Real time features with Rails + Redux + React

For the past few months, I have been experimenting with a technology stack that I’m most interested in and in my opinion most fun to work with. To build a solid SPA (single page application), we need an API server, and a front end application which will render a view with JSON data from the server. I’m most familiar with Ruby on Rails, so I decided to build an API server with Rails (and Rails 5 ships with an API mode). As for the front end application, React + Redux is a solid way to build a reliable application. I think of React as a rendering engine sitting on your page. It’s role is straightforward; you give a current app state to React and React will render the appropriate view for you.

React : (State) => View

React is just a view library, it does not come with a state management system. That’s where Redux comes in. Redux is a lightweight yet powerful library that helps you with managing all of the front end application state. It embraces some of the functional programming ideas such as immutable data structures and function compositions. The core of Redux is reducers which takes a current state of the application and an action (which is a minimum representation of what happened in the app and data the app needs to create the next state), and gives you back the new application state.

Redux: (CurrentState, Action) => NextState

As you can see from these two bolded functions, these two library goes hand in hand. Redux takes cares of maintaining app state and React simply consumes the state to render UIs on the page. All you need to make these two work is to make sure React components subscribe to the state so that any time state updates React re-renders the view. And there is a fantastic library called react-redux to connect these two :)

Now, as for the backend I’m using Rails with an API mode (when you create a new Rails app, you just need to give api flag). To render JSON, I use Active Model Serializers, which gives you a clean and Railsy API to render JSON.

This setup gives you a very clean separation of concerns where server gives back JSON data given a URL (and token for authorizing the request), that way the server remains very stateless. It does not concern itself with managing states. It simply authenticate a request and communicates with the data store and gives back the data in JSON format. Then that JSON data goes to Redux, which will create a new application state, and then React will consume that new state to render the view for the user to see.

I really love this setup and I’m exploring new things I can do with this setup everyday. Recently I tried using ActionCable to add a real time feature to the application that I’ve been working on. I’d like to share a bit of code snippets in how I used it and to make it work in my side project.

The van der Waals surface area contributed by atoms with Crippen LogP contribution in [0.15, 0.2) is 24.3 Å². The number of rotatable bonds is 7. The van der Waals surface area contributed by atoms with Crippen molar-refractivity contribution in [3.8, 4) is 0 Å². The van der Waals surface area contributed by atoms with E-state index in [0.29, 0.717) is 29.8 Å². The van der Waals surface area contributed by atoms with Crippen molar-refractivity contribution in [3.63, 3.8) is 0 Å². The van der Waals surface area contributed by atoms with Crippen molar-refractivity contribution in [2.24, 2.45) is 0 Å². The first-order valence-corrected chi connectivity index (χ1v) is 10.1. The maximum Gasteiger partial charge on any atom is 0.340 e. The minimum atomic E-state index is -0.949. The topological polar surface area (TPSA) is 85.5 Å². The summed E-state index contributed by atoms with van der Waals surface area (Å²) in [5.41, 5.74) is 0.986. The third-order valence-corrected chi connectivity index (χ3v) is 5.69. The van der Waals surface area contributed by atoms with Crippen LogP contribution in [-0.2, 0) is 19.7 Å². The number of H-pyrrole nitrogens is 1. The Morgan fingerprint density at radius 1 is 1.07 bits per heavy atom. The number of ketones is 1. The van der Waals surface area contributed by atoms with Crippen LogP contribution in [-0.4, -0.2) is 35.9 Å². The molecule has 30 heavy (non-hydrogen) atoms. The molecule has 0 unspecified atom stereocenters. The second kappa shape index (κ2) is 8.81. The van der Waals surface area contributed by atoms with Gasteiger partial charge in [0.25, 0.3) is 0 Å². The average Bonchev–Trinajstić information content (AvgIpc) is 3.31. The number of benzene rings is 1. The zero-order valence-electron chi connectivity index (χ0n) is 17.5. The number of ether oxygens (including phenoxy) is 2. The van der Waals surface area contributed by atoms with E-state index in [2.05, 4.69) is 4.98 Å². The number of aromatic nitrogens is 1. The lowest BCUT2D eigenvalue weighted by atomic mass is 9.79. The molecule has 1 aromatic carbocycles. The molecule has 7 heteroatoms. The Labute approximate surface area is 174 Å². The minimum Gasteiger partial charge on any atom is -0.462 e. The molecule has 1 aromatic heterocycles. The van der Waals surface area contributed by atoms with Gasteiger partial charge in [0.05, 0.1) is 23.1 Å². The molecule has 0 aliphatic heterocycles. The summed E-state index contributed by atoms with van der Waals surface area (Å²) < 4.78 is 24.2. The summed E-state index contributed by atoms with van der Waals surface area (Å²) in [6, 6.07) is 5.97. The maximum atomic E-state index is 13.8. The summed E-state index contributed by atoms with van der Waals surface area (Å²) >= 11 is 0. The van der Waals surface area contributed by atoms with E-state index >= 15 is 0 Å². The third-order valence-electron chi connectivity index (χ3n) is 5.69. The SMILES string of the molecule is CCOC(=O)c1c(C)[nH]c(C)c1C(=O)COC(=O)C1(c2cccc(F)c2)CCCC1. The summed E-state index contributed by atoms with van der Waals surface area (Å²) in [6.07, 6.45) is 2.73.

First, you have to install ActionCable npm package.

npm install --save actioncable

Next, create a global App object to encapsulate all the ActionCable logic.

window.App = {};

And depending on the signed-in state you create a ActionCable consumer on app boots, if user is not signed in, create a consumer when user signs in.

I passed the authentication token as a query parameter so that in connection.rb in Rails you can use that token to identify the current user.

(side note: JsonWebToken module is something that I created using JWT gem, for detail please go take a look in the repo)

After creating a consumer, you request a subscription to a channel. I created a WebNotificationChannel which will be used to send new notification update. Here is the code for the channel in Rails.

and I also created a WebNotifications module in the front end so that it has subscribe and unsubscribe functions.

So now, right after the line where you created a ActionCable consumer you can call this subscribe function from the WebNotifications module, passing in the received callback function, where you will dispatch an action!

All you need to do now is to send the new notification down through the cable connection. And you can use your serializer to create the JSON response!

And that’s it! I think ActionCable opens up a lot of possible features you can implement with this setup, and I’d like to explore more and see what I can build with it.

I left out a lot of details, so if you are interested, please let me know in the comment or take a look at the github repo.

Thanks for reading!

Github URL:

Demo App URL: